- Associated with your business’s internal user/client IDs.
- Powered by Google signals user data for that particular user.
- Based on the Device ID from browser cookies.
This creates opportunities for advanced cross-platform attribution analysis to better understand your audience’s behavior across all your apps and platforms.
Learn more about tracking user journeys across devices.
Multiple Properties (UA) vs Single Property (GA4)
First off, what’s a property in Google Analytics?
A property in Google Analytics is where your business’s online data gets processed by Google Analytics.
In Universal Analytics, the account hierarchy is as follows:
Accounts > Properties > Views
But in GA4, we have only:
Accounts > Properties
But how does this affect you? Let’s take an example.
If Socioh’s website is https://socioh.com and our iOS & Android apps are named Socioh each – then each of these will be treated as a separate property in UA, i.e. three different properties under one account.
<underline>Socioh (Account Level)<underline>
- https://socioh.com (Property 1)
- Socioh iOS (Property 2)
- Socioh Android (Property 3)
However, in GA4, for the same situation, all of these are part of a single property, as multiple data streams.
<underline>Socioh (Account Level)<underline>
- Socioh (Property Level)
- ~~https://socioh.com (Data Stream 1)
- ~~Socioh iOS (Data Stream 2)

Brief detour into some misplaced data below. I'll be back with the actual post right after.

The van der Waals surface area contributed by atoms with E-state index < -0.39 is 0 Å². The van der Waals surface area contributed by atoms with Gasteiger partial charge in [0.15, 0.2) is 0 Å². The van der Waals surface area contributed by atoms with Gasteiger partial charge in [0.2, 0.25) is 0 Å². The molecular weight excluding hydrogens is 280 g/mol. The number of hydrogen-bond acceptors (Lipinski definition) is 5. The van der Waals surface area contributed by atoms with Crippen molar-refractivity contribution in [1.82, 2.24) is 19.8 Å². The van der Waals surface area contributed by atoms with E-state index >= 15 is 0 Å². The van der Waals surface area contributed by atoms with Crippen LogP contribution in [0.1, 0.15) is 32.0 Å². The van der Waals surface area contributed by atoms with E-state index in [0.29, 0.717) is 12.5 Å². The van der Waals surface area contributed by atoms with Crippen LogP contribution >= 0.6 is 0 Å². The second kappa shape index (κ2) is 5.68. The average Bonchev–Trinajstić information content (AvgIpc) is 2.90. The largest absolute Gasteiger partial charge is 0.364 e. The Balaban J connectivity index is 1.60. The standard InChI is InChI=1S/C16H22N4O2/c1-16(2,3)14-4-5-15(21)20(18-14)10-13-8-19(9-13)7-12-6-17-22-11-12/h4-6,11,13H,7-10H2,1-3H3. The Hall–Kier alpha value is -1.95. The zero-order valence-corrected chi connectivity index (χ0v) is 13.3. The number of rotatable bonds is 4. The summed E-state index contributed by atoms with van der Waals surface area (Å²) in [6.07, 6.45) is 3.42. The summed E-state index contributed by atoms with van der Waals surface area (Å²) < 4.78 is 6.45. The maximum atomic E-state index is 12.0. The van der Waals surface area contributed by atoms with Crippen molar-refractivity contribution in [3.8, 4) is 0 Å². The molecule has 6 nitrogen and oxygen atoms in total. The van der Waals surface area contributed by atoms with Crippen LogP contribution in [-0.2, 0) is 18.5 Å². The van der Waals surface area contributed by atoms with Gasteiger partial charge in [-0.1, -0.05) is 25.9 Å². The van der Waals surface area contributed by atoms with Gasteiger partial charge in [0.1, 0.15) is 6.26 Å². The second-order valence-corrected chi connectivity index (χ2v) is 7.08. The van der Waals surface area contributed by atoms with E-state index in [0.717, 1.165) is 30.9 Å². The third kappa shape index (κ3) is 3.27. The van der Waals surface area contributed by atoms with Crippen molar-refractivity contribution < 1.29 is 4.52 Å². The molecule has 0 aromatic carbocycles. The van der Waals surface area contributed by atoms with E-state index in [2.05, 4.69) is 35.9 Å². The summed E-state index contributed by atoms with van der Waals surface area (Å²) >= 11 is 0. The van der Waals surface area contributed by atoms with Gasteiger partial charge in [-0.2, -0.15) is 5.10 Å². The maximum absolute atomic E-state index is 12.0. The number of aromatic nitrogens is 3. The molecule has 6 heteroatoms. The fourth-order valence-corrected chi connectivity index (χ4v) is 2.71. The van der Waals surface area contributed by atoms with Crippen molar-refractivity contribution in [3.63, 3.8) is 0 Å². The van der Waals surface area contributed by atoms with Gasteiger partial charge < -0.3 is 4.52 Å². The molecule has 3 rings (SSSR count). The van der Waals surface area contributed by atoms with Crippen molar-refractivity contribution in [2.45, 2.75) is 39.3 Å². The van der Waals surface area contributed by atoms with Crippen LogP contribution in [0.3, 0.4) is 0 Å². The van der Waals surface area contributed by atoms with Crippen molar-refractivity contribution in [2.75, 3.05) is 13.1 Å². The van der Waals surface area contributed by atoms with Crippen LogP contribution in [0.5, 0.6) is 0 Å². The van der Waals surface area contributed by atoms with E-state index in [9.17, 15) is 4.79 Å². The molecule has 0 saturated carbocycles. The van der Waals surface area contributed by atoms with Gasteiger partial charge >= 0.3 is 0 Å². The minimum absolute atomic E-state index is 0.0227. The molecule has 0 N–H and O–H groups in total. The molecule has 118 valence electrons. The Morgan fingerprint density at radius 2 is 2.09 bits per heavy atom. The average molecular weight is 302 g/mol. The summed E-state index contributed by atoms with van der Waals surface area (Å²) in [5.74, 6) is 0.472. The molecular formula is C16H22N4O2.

- ~~Socioh Android (Data Stream 3)
We infer that Google aims to create a more unified experience for attribution and analytics of cross-platform user journeys.
So should I switch to GA4? What’s the catch?
GA4 is still in a relatively nascent stage and still lacks a few important features that may matter to you during your transition.
- No historical data
If you already had a UA account set up with years of data, this historical data DOES NOT transfer to GA4.
Your historic data is still safe and available under UA (you can switch between the two) but you will be starting from scratch when setting up GA4 for your business.
That said, we recommend that you get started with your GA4 planning now. The planning alone can take days (or even weeks if you’re a large company) so it’s better to start now, and build your data so your GA4 account is ready.
- Events instead of Hits & Goals
Since the core data model has changed, translating your existing event structure is not so straightforward.
Look at it with a fresh perspective and try to build your events to answer important questions about your business and user base.
- Different Interface
Google has moved in a drastically different direction from the traditional Analytics features. This means there’s a fairly steep learning curve to the new tool.
To focus on the user journey and customer “Life Cycle” GA4 now has Acquisition, Engagement, Monetization, and Retention.
These features replace UAs Audience, Acquisition, Behavior, and Conversions panel.
- No bounce rate.
Is the glass half-full or half-empty?
Instead of showing you the percentage of users who leave your website without interaction – Bounce Rate – Google wants you to focus on the percentage of people who engage with your website – Engagement Rate.
There’s a lot to say about GA4 and the changes Google is making across all their services to future-proof their services and platforms.
And we can’t cover everything in one go.